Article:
Film / TV

the laughter and tears of ‘the 40-year-old version’

January 31, 2020
82 Picks

The 40-Year-Old Version makes you laugh, cry, laugh while you cry and cry while you laugh. Director, writer and star of film Radha Blank has used a black and white 35mm film canvas to invite us into her New York.

Quickly approaching her 40th birthday, constantly staring at her “30-under-30” trophy, and one year after losing her mother, playwright/schoolteacher Blank has to decide for herself whether life as a writer can work for a Black woman with moral values. Finding the freedom she has been searching for in rap music, a place that doesn’t corner her into rewrites that drain her creative Blackness for something more comfortable and white, Blank finds a new purpose: a quest for the truth.

The theme of the film is honesty — or the lack thereof. As the movie progresses and Blank questions her own complicity in compromising her voice for the white gaze, she finds writing raps gives her access to her own hard truths and eliminates her ability to lie. With her mother gone her sense of truth is completely distorted, and fear leads her to falsehoods. At a low point she mentions that legend says your mother visits you in a dream in your first year of losing her. Quickly approaching year two, with no dream of her mother yet, she begins to lose hope creating a domino effect in her life and sense of self worth. It is rap that saves her, as she at one point notes that, while rapping, she believes her own mother is speaking to her, through her. Maybe her mother did visit her in a dream after all.

More than just hip-hop and the community the music helps her find, it is Blank’s support system that heals her. Her brother, her best friend, and, very importantly, her students help her find her vision. Anyone who grew up in New York City or teaches its high schoolers  knows that New York students are confident, familiar, and funny in a way that keeps you up at night, cause they roast you with facts. Blank’s students are incapable of lying to her, and look up to her dearly. It forces her to confront her truth as a responsibility to these impressionable Black and brown artists who are being shaped by her. If she lies in her art to appease white audiences, then what message does that send to them?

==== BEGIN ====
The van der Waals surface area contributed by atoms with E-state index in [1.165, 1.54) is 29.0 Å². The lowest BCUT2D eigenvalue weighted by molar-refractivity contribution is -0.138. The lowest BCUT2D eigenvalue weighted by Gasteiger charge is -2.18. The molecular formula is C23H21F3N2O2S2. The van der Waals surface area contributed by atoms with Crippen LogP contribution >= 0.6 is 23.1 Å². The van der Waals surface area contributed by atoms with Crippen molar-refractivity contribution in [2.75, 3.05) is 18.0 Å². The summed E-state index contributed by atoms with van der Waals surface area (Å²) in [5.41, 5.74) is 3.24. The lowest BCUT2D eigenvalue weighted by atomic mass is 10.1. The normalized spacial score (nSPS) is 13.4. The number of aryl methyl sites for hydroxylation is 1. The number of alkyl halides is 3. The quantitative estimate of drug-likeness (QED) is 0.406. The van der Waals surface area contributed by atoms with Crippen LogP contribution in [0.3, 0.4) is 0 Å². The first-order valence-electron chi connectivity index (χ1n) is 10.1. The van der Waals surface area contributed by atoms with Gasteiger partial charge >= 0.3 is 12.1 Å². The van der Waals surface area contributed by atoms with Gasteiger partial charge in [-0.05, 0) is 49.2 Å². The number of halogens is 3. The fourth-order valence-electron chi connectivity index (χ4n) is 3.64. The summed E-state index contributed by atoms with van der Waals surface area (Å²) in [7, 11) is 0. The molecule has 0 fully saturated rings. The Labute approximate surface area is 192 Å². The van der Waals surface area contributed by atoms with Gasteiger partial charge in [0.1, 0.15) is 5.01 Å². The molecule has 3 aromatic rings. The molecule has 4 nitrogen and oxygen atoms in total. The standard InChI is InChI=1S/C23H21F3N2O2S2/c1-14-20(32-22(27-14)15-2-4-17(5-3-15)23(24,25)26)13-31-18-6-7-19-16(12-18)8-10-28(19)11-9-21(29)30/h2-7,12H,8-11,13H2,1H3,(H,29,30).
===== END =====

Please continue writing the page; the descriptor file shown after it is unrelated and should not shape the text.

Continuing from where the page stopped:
Blank’s use of black and white to tell her story is effective. It serves as a way to communicate her state of mind without needing to explain further. Her life at the beginning of the film seems bleak: she is often late to work, her impending “big” birthday looms, and then there is the grief she is enduring. It’s not until Blank decides to work on it that we finally see her walk out of the dark and into a glimpse of color. The black and white represents a way of life the world has forced upon her. When in the studio working with Black artists she feels the need to explain herself, to prove her Blackness because her image and vernacular suggest assimilation to her. In white spaces, Blank finds herself adjusting to their tone, often defending herself but ultimately surrendering. Once she lets go of other people’s assumptions of her — and even her own — she can finally be. This peace allows her to find the light beyond just the black and white.

The 40 Year Old Version is proof that life can be lived on your own timeline, if you give yourself the permission to define it for yourself. It is okay not to be the same exact person you always were, but to allow yourself to grow into who you are today. Blank proves that as long as you trust yourself you will always be there. 

Related